Skip to main content

There are many advantages to self-employment in comparison to being employed by someone else, like being able to set your own hours and not having to punch in every morning. But, at the end of the day, your tax obligations are similar to those of employees.

Get every dollar you deserve with unlimited tax advice from experts who know self-employment taxes inside and out. Whether you’re a freelancer, independent contractor, small business owner, or have multiple streams of income, TurboTax Self-Employed can help you uncover the industry-specific deductions you qualify for. Plus, you can get up to an additional $20 off when you file with TurboTax Self-Employed.

Aside from the income tax, you'll need to pay self-employment taxes that support the Medicare and Social Security programs. These tax obligations can be daunting, but there are some ways the self-employed can reduce the amount they owe.

Self-employment taxes explained

Self-employment taxes exist solely to fund the Social Security and Medicare programs. Employees pay similar taxes through employer withholding, and employers must make additional tax contributions on behalf of each employee. The self-employed are required to pay all of these taxes themselves.

SE tax deduction

The Internal Revenue Service requires anyone making $400 or more in self-employment income to file a tax return. The return must include a Schedule SE, which you use to calculate how much self-employment tax you owe.

However, when you are filling out your 1040, the IRS allows you to deduct a portion of the self-employment tax payments you make as an adjustment to income. You can deduct between 50 and approximately 57% of your self-employment tax payments. The precise amount depends on how much self-employment income you earn.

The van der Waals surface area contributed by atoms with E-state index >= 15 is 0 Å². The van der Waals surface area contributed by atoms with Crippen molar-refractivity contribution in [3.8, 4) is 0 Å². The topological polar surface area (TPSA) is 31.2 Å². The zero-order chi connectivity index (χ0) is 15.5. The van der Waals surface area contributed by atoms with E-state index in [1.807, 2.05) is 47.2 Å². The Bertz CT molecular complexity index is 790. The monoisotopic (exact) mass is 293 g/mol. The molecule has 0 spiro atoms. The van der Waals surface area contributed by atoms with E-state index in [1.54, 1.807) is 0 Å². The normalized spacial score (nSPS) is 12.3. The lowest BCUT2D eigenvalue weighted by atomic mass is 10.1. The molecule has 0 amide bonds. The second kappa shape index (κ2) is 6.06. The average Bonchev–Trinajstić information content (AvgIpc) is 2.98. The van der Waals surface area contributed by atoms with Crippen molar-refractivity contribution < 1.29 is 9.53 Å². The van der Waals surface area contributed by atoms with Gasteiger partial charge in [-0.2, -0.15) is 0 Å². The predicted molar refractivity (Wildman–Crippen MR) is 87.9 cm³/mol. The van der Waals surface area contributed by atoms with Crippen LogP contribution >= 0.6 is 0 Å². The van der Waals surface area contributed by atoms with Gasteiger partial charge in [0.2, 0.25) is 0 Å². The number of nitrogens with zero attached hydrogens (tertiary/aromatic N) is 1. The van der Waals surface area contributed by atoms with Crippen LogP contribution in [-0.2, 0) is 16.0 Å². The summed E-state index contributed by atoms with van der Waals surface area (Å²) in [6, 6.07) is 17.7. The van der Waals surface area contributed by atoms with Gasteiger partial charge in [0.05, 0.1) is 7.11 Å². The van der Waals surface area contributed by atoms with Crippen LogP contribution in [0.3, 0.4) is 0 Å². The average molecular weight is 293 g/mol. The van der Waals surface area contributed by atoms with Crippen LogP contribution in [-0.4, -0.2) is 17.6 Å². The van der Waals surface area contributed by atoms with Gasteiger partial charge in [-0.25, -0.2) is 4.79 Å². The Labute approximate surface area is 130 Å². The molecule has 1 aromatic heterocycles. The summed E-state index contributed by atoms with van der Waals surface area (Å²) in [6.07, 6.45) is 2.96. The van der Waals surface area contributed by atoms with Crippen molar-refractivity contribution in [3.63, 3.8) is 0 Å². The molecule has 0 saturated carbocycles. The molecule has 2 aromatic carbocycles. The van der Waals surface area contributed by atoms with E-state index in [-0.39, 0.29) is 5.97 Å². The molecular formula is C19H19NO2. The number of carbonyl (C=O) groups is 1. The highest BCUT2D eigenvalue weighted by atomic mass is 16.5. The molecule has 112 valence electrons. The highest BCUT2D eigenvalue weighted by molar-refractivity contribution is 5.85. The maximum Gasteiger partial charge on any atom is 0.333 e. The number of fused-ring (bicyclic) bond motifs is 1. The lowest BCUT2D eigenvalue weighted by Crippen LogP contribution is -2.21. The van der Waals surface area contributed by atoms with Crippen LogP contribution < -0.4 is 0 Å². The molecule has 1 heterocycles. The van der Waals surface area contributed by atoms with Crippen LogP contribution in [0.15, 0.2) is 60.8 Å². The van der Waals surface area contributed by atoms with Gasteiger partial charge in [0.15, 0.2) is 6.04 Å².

Scroll to Continue

TheStreet Recommends

Our TurboTax Live experts look out for you. Expert help your way: get help as you go, or hand your taxes off. You can talk live to tax experts online for unlimited answers and advice OR, have a dedicated tax expert do your taxes for you, so you can be confident in your tax return. Enjoy up to an additional $20 off when you get started with TurboTax Live

S Corp savings

If you create a corporation or a limited liability company, making an S Corp election with the IRS might present some opportunities to reduce your self-employment tax liability. With an S Corp, you generally pay yourself a reasonable salary out of earnings. You can distribute any remaining profits to yourself and any other shareholders or partners or leave the money in the business. In certain situations, the money in excess of your salary is subject to income tax but not employment taxes.

For example, if you operate your business as a sole proprietorship and you earn $100,000 for the year, self-employment tax is due on the entire amount. However, under the appropriate circumstances with an S Corp, the amount that exceeds the reasonable salary you make is not subject to self-employment taxes.

Reducing net profit

Schedule C calculates your net profit from self-employment. You must include this as income on your 1040 and use it on Schedule SE to calculate your self-employment tax. Your net profit is equal to the gross receipts you earned minus your deductible business expenses. The lower your net profit number is, the lower your self-employment tax bill will be.

Therefore, to reduce your self-employment tax, you should be extremely thorough when preparing your Schedule C to ensure you deduct every possible business expense. Your business expenses need to be ordinary and necessary to operate your business to be deductible. They cannot be personal in nature. Common types of deductible business expenses include:

TurboTax Self-Employed will ask you simple questions about your life and help you fill out all the right forms. Perfect for independent contractors and small businesses. We’ll search over 500 tax deductions to get you every dollar you deserve and help you uncover industry-specific deductions.